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AFAIK it is correct English grammar to say something along the lines of

Familiarize yourself with everything Apple.

What is this use of "everything" called? Is it just a short colloquial form of saying "everything concerning"?

Only thing I could find was

Gretchen enjoys anything sweet.

at the bottom of https://ifioque.com/parts-of-speech/pronouns/indefinite-pronoun but it does not further clarify what this is called.

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    The structure itself is just a reduced relative clause: "everything that is (related to/named/significant for) Apple". Everything is just the antecedent to the reduced relative. It's nothing special about everything. Nov 30, 2022 at 19:30
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    I used to get hung up about correctly assigning every usage of a word to a POS category. But one finds that different institutions (even sub-faculties) use different sets, and that anyone who believes that there are not still genuine disputes over what correct assignments actually are (and whether gradience and/or other models are valid) is arguably ill-informed. Nov 30, 2022 at 19:47
  • POS: Part Of Speech Dec 1, 2022 at 2:28
  • @EdwinAshworth Does that mean it is unclear if this is a valid grammatical construct?
    – leonheess
    Dec 2, 2022 at 13:14
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    'Familiarize yrself w evythng Apple.' passes the 'clarity?' test in Grice's maxim's, which is arguably the first hurdle when gauging acceptability. It arguably sounds acceptable, even good (punchy): arguably the second hurdle (Orwell's Sixth Law). It follows an idiomatic pattern (another early hurdle). But it is arguably extragrammatical. Purists might prefer 'Familiarize yourself with everything [that is] associated with Apple.' And correspondingly, 'Apple' here might be classed as a 'very reduced relative clause' rather than 'adj' / 'n' / 'misc modifier of n' etc. I'd say 'OK informally'. Dec 2, 2022 at 16:41

2 Answers 2

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What is it called when indefinite pronouns are used as determiner? E.g. “Familiarize yourself with everything Apple.”

Everything is not a determiner. It is a pronoun.

Everything Apple” = all things that are associated with Apple.

Apple is operating as a post-positional attributive noun.

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  • That doesn't answer my question tho. Also, words can be both pronouns and determiners. To quote Wikipedia: Indefinite pronouns are associated with indefinite determiners of a similar or identical form (such as every, any, all, some). A pronoun can be thought of as replacing a noun phrase, while a determiner introduces a noun phrase and precedes any adjectives that modify the noun. Thus all is an indefinite determiner in "all good boys deserve favour" but a pronoun in "all are happy".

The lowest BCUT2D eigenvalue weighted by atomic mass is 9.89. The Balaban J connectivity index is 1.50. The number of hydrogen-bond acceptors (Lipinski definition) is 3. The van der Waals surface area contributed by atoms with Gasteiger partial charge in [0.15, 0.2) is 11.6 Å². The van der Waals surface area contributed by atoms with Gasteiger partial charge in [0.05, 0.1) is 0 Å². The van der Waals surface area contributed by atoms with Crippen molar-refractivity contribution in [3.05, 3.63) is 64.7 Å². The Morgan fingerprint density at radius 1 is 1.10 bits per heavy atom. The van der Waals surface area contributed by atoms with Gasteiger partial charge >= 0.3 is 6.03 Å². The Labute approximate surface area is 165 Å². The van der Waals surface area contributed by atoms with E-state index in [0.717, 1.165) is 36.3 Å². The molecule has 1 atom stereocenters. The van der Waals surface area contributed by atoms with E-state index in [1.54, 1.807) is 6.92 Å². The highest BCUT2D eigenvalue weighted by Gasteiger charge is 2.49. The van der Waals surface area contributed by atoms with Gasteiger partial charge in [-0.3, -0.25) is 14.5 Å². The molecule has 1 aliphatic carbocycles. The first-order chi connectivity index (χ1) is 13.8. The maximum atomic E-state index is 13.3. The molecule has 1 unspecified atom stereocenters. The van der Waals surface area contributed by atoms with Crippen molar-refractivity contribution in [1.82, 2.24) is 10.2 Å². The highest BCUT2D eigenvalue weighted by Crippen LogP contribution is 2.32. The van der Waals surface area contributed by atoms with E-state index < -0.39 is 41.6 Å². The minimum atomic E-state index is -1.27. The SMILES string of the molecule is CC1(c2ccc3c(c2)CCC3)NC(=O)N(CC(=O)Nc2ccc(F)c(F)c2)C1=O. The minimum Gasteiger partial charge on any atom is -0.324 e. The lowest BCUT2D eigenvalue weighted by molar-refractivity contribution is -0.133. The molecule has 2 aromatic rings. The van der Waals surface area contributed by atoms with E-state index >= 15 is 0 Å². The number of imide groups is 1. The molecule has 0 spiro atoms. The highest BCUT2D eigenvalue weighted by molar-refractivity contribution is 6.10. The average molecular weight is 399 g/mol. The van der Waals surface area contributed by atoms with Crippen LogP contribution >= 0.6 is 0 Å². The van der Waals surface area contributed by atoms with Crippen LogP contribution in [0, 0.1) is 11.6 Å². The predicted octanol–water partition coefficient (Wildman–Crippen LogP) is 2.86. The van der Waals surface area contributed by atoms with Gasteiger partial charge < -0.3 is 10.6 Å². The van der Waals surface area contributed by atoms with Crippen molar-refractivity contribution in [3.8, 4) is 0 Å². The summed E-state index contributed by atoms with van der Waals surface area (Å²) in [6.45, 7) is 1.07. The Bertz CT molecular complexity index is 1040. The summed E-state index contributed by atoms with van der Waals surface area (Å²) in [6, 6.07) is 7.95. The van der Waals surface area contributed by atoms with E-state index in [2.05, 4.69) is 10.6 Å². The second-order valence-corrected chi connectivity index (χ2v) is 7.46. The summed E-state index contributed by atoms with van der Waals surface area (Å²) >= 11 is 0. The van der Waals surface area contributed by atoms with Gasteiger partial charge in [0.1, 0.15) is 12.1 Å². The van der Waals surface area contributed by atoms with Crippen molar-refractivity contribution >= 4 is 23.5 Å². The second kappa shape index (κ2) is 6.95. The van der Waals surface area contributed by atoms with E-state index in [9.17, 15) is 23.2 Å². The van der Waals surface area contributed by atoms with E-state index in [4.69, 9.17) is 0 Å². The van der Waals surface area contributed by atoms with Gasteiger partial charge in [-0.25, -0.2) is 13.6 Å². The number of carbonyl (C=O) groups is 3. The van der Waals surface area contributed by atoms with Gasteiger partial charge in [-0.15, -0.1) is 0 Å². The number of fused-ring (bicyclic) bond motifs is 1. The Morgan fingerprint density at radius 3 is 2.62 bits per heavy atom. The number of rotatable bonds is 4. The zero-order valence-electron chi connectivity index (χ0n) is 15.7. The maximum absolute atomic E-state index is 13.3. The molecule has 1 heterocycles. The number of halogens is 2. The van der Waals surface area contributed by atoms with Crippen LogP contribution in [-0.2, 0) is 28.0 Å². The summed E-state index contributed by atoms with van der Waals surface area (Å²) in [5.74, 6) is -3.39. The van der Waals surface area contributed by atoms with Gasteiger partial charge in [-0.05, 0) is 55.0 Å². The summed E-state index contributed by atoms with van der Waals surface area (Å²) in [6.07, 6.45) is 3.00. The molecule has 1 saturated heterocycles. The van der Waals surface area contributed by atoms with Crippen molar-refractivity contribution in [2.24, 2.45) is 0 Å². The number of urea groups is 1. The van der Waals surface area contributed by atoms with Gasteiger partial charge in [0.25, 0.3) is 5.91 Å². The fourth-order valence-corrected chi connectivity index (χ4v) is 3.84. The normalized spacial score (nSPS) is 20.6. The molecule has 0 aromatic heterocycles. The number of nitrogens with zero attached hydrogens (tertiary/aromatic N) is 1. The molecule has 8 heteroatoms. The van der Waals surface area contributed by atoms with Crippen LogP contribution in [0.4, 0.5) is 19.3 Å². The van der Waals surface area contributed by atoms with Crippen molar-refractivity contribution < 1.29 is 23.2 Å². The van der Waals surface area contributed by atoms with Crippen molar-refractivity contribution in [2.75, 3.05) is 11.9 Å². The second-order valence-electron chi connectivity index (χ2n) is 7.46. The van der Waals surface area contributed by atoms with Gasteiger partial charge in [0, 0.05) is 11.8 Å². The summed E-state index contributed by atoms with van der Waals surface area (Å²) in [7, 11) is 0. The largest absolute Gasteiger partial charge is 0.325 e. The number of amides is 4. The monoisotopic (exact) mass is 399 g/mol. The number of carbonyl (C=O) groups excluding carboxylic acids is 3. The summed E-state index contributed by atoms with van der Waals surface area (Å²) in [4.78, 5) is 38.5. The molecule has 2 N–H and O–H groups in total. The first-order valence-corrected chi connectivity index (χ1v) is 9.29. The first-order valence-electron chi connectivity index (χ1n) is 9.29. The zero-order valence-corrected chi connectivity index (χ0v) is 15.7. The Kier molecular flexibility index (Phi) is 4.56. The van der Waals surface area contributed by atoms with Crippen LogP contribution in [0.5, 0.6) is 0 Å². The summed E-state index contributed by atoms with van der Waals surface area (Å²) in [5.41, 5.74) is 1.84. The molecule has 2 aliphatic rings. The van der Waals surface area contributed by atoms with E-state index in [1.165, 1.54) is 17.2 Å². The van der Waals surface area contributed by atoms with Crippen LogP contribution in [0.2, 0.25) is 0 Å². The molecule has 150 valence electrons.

– leonheess
    Dec 2, 2022 at 13:08
  • @leonheess Also, words can be both pronouns and determiners. I think you have misread the article. As a determiner, the word would have to act in an adjectival manner and have an associated NP. It is clear here that "everything" is an NP/substantive.
    – Greybeard
    Dec 2, 2022 at 14:07
  • @leonheess 'Indefinite pronouns are associated with indefinite determiners of a similar or identical form' is talking about intercategorial polysemy. 'All men are selfish' and 'All are selfish' use determiner/determinative 'all' and pronoun 'all' respectively. Some would argue they're different words, as with run [n] and run [v] etc.. Dec 2, 2022 at 15:55
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My view is that in the phrase

Familiarize yourself with everything Apple

the word 'Apple' is used as a modifier. Think of an Apple device, an Apple style, a quintessentially Apple way of doing business etc.

I think that 'everything Apple' is of the same construction as

something/someone + modifier

which is of course common.

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    No, Apple is not an adjective. You’ll no more ever have a watch that is Apple than you will a baby who is food or a sitter who is house, yet you can still have Apple watches, baby food, and house sitters. Sometimes nouns can modify other nouns, and in all these cases, they do do that. Just because something modifies a noun does ɴᴏᴛ mean it ‘must’ be an adjective❗ The grammatical role is modifier, but the part of speech of these modifiers I’ve just demonstrated is noun. Unfinished home squatters are squatters of unfinished homes—ɴᴏᴛ people who are themselves somehow unfinished.
    – tchrist
    Dec 2, 2022 at 13:02
  • @tchrist Thanks, will replace adjective with modifier in the answer Dec 3, 2022 at 5:01

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